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Another Peso Disaster May Be Waiting In The Wings

Economic Viewpoint


You'd think that the 1994 economic crisis would have taught Mexican policymakers a lesson: Stay far away from currency overvaluation or risk financial meltdown. But no. The same strategy that led to that disaster is being used again. Instead of being allowed to float lower, the peso is being held artificially high to attract foreign capital and combat high inflation.

If market forces had their sway, a country with high inflation would see its currency depreciate. Otherwise, the country would become uncompetitive in world markets, export growth would slow, and imports would explode. Foreign trade would then become a drag on growth. This is precisely what happened to Mexico last time, and it is happening again today.

By conventional purchasing-power parity measures, Mexico's competitiveness today is only about 20% better than in 1993. Over the past year and a half, its competitiveness has been shrinking rapidly. Indeed, it is barely enough to keep the economy expanding. It is definitely not sufficient to spark high growth and job creation.

Why can't Mexican authorities keep their country competitive by allowing the peso to depreciate at the pace of inflation? One answer is that an overvalued currency attracts foreign capital. Mexico's industries may be going under from loss of competitiveness, but its bonds are popular because of high interest rates set by the Bank of Mexico. The result is a cycle of high interest rates, imports of capital, and further overvaluation of the peso. The ensuing erosion of competition then gnaws at economic growth and employment.

OBSESSIVE. It would be better to be less obsessive about fighting inflation and to seek long-term solutions to generating domestic capital. Why is this so hard for policymakers to accept, especially given Mexico's recent disastrous experience?

There is a second reason for the high-peso strategy. An overvalued peso lowers import costs, thus slowing inflationary pressures. With inflation in check, workers will accept slower increases in wages, again curbing inflationary forces. From a perspective of inflation fighting, holding the exchange rate works. But this seemingly virtuous cycle hurts international competitiveness and trade. An overvalued peso means that Mexican exports become increasingly expensive and imports get cheaper. This is what has been happening over the past year. The trade advantage from the 100% devaluation of the peso in 1994 and 1995 has been dissipating month by month. Mexico's big trade surplus is beginning to shrink fast and will soon disappear.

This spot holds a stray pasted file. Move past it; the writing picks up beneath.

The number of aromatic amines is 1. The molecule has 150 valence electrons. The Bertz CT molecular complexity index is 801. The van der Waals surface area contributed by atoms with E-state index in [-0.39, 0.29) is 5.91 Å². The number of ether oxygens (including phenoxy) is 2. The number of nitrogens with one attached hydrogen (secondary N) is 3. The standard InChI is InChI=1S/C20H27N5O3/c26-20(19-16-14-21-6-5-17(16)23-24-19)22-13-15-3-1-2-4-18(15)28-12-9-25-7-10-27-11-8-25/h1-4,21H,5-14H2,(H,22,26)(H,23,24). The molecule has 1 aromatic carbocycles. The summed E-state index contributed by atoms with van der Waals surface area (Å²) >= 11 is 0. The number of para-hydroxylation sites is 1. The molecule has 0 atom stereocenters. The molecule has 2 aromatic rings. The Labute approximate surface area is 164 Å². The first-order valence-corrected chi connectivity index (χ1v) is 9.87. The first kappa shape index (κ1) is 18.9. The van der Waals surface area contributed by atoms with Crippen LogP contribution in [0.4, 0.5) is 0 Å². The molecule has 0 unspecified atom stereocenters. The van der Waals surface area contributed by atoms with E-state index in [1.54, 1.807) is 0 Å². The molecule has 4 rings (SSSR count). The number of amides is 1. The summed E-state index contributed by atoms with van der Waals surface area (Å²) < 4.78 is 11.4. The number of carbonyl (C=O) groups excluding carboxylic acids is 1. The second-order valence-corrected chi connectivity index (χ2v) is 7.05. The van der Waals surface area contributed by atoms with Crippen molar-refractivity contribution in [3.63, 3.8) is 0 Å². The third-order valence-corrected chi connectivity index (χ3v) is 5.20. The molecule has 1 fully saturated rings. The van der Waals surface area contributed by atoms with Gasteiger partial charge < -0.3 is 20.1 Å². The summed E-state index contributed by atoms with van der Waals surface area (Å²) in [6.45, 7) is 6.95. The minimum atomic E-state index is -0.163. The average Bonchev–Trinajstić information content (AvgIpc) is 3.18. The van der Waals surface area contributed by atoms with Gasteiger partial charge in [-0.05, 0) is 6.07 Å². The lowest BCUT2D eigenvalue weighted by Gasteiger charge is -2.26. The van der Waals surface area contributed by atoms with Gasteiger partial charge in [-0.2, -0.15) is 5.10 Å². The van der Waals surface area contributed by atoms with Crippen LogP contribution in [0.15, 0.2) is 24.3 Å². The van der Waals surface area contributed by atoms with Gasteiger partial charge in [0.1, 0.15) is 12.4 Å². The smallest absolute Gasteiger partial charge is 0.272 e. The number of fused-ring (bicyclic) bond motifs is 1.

A third reason for a high-peso strategy focuses on financial balance sheets. Mexican banks are the walking wounded, and corporations are not much better. The best cure for both of them is low interest rates. But how can an open, high-inflation economy such as Mexico's have low rates? The answer is to have rates that are moderate relative to Mexican inflation. That means relatively high nominal rates but zero real rates. That still gives Wall Street returns of 25% until further notice and allows Mexico to start growing again.

HALF-BAKED. Mexico's central bank has demonized inflation to a point where it cannot cut loose from its own rhetoric. There is plenty of evidence that extreme inflation--20% per month--is devastating for growth. But more relevant, is the overwhelming support for the contention that moderate inflation of, say, 20% per year does not interfere with growth. True, it would be better to have none. True, it should be brought down over time. But it is not the single overriding issue. Growth, jobs, and political stability are just as important, and they do not thrive when competitiveness is sacrificed for balance-sheet manicures.

So Mexicans wait for their overvalued peso "to be hit again" in the foreign-exchange markets while the internal policy debate revolves around half-baked ideas about credibility. The prospects for strong growth are bleak. The standard line of central bankers and hard-money gurus--zero inflation is the only stable inflation--is just not true. Countries with moderate inflation around the world have managed to achieve gradual reductions without either compromising the credibility of that strategy or sacrificing growth. Countries such as Finland, Japan, and Switzerland, which took the zero-inflation propaganda too seriously, are now flat on their backs. Mexico must cut loose from the fiction and get back to life. It's time for Mexico to have a new team in the central bank. The present crew shows no signs of learning from the past, understanding the present, or preparing for the future.BY RUDI DORNBUSCH

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